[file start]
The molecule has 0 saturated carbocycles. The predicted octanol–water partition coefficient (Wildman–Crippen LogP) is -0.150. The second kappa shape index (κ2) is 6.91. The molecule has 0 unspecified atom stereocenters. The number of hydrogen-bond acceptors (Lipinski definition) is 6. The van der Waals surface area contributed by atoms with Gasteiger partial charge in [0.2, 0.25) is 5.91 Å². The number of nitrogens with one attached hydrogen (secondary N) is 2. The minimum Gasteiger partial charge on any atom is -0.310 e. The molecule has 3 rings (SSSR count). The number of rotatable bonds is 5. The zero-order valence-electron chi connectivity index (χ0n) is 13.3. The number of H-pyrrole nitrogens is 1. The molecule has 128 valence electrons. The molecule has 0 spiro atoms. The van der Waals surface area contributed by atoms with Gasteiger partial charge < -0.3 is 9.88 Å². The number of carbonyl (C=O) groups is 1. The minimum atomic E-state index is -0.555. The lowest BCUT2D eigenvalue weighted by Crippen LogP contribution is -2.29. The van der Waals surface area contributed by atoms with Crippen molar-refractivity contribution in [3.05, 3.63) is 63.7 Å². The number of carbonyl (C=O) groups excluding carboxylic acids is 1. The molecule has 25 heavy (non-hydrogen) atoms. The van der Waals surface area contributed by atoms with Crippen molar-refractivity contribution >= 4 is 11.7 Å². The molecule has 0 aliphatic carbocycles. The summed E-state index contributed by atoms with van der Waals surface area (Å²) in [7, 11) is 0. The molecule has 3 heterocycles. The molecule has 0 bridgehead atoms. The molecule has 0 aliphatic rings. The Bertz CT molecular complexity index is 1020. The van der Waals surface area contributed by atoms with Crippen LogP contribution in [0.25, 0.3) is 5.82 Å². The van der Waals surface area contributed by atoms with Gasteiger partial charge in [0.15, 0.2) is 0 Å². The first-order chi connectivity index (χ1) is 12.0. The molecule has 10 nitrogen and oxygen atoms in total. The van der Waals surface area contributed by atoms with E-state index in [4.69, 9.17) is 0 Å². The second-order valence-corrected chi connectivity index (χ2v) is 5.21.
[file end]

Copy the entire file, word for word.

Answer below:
The molecule has 0 saturated carbocycles. The predicted octanol–water partition coefficient (Wildman–Crippen LogP) is -0.150. The second kappa shape index (κ2) is 6.91. The molecule has 0 unspecified atom stereocenters. The number of hydrogen-bond acceptors (Lipinski definition) is 6. The van der Waals surface area contributed by atoms with Gasteiger partial charge in [0.2, 0.25) is 5.91 Å². The number of nitrogens with one attached hydrogen (secondary N) is 2. The minimum Gasteiger partial charge on any atom is -0.310 e. The molecule has 3 rings (SSSR count). The number of rotatable bonds is 5. The zero-order valence-electron chi connectivity index (χ0n) is 13.3. The number of H-pyrrole nitrogens is 1. The molecule has 128 valence electrons. The molecule has 0 spiro atoms. The van der Waals surface area contributed by atoms with Gasteiger partial charge < -0.3 is 9.88 Å². The number of carbonyl (C=O) groups is 1. The minimum atomic E-state index is -0.555. The lowest BCUT2D eigenvalue weighted by Crippen LogP contribution is -2.29. The van der Waals surface area contributed by atoms with Crippen molar-refractivity contribution in [3.05, 3.63) is 63.7 Å². The number of carbonyl (C=O) groups excluding carboxylic acids is 1. The molecule has 25 heavy (non-hydrogen) atoms. The van der Waals surface area contributed by atoms with Crippen molar-refractivity contribution >= 4 is 11.7 Å². The molecule has 0 aliphatic carbocycles. The summed E-state index contributed by atoms with van der Waals surface area (Å²) in [7, 11) is 0. The molecule has 3 heterocycles. The molecule has 0 bridgehead atoms. The molecule has 0 aliphatic rings. The Bertz CT molecular complexity index is 1020. The van der Waals surface area contributed by atoms with Crippen LogP contribution in [0.25, 0.3) is 5.82 Å². The van der Waals surface area contributed by atoms with Gasteiger partial charge in [0.15, 0.2) is 0 Å². The first-order chi connectivity index (χ1) is 12.0. The molecule has 10 nitrogen and oxygen atoms in total. The van der Waals surface area contributed by atoms with E-state index in [4.69, 9.17) is 0 Å². The second-order valence-corrected chi connectivity index (χ2v) is 5.21.